“Faith Night” at baseball games

The headline “The Church of Baseball,” evoking a line from the Bull Durham movie, will be familiar to Daily Episcopalian readers who saw Heidi Shott’s reflection on the parallels between devotion to one’s baseball team and the Episcopal Church earlier this year (here, if you missed it). But Religion and Ethics Weekly, in a piece with the same title, this week is examining a new marketing campaign designed to attract church groups to baseball games:

Fans and families cheered in the parking lot of Prince George’s Stadium in Bowie, Maryland, as Jason Dunn, lead singer of the Christian Canadian punk band Hawk Nelson, with his mohawk haircut and cut-off-shirt sleeves revealing the tattoos on his arms, took a break from jumping around stage to explain how the song “Everything You Ever Wanted” was about trying to live up to the expectations of his father.

“But I am here to tell you that Jesus Christ is better than any father any of us could have,” said Dunn.

Pre-game Christian concerts like this one, held on a humid summer evening at the home of the Bowie Baysox, a Class AA affiliate of the Baltimore Orioles, are part of a rapidly growing promotional — some would say controversial — event called Faith Night being offered at major and minor league baseball stadiums around the country.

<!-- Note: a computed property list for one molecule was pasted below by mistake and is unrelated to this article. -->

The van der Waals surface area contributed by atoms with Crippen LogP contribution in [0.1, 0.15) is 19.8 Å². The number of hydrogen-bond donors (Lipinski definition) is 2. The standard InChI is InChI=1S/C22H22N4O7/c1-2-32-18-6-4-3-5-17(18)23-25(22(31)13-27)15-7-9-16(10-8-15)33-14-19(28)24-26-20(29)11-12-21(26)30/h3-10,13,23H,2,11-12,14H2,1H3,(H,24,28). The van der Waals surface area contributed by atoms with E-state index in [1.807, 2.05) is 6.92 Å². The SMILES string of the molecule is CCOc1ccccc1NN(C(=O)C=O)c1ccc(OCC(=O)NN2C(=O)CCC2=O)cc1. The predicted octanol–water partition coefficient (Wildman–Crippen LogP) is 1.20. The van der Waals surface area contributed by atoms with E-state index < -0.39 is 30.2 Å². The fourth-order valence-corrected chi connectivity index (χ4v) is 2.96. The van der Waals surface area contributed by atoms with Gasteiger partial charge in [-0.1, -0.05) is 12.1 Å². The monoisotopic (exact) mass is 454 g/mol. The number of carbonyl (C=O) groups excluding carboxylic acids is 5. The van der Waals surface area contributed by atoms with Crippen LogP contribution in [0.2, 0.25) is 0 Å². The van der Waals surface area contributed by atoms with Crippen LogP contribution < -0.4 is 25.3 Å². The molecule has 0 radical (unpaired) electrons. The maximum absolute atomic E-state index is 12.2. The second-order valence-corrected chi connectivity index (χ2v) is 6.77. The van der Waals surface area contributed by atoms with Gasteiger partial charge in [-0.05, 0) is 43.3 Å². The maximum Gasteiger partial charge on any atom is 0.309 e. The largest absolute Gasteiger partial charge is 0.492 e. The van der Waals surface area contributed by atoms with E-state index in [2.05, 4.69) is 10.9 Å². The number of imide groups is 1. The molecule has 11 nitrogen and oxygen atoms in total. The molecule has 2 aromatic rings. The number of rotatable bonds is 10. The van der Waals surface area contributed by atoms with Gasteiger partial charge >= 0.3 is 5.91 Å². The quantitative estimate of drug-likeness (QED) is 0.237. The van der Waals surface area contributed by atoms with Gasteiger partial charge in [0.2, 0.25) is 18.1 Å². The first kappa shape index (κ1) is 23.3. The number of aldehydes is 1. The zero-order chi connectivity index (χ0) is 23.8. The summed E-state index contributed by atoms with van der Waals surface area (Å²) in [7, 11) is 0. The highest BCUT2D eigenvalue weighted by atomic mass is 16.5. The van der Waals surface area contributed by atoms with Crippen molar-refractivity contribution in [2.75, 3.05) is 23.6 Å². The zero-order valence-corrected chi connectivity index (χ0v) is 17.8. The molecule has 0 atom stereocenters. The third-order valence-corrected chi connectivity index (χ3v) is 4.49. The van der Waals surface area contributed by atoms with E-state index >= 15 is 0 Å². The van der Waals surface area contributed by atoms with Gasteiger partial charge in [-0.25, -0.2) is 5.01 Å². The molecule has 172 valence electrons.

But baseball, still widely regarded as America’s national pastime, seems to have embarked on something of a new era with Faith Night, searching for higher ticket sales and different fan markets. As baseball groupie and spiritual seeker Annie Savoy, played by Susan Sarandon, said in the 1988 movie Bull Durham, “I’ve tried ’em all, I really have, and the only church that truly feeds the soul, day in, day out, is the Church of Baseball.”

Faith Night “has gone from one team in Nashville in 2002 to 46 this year,” according to Brent High, president and partner of Third Coast Sports Inc., the self-described “foremost authority in church marketing and event planning for sports teams.”

“This rolling tour is now literally coast-to-coast,” said High, who produces the Faith Night tour.

It’s all here.

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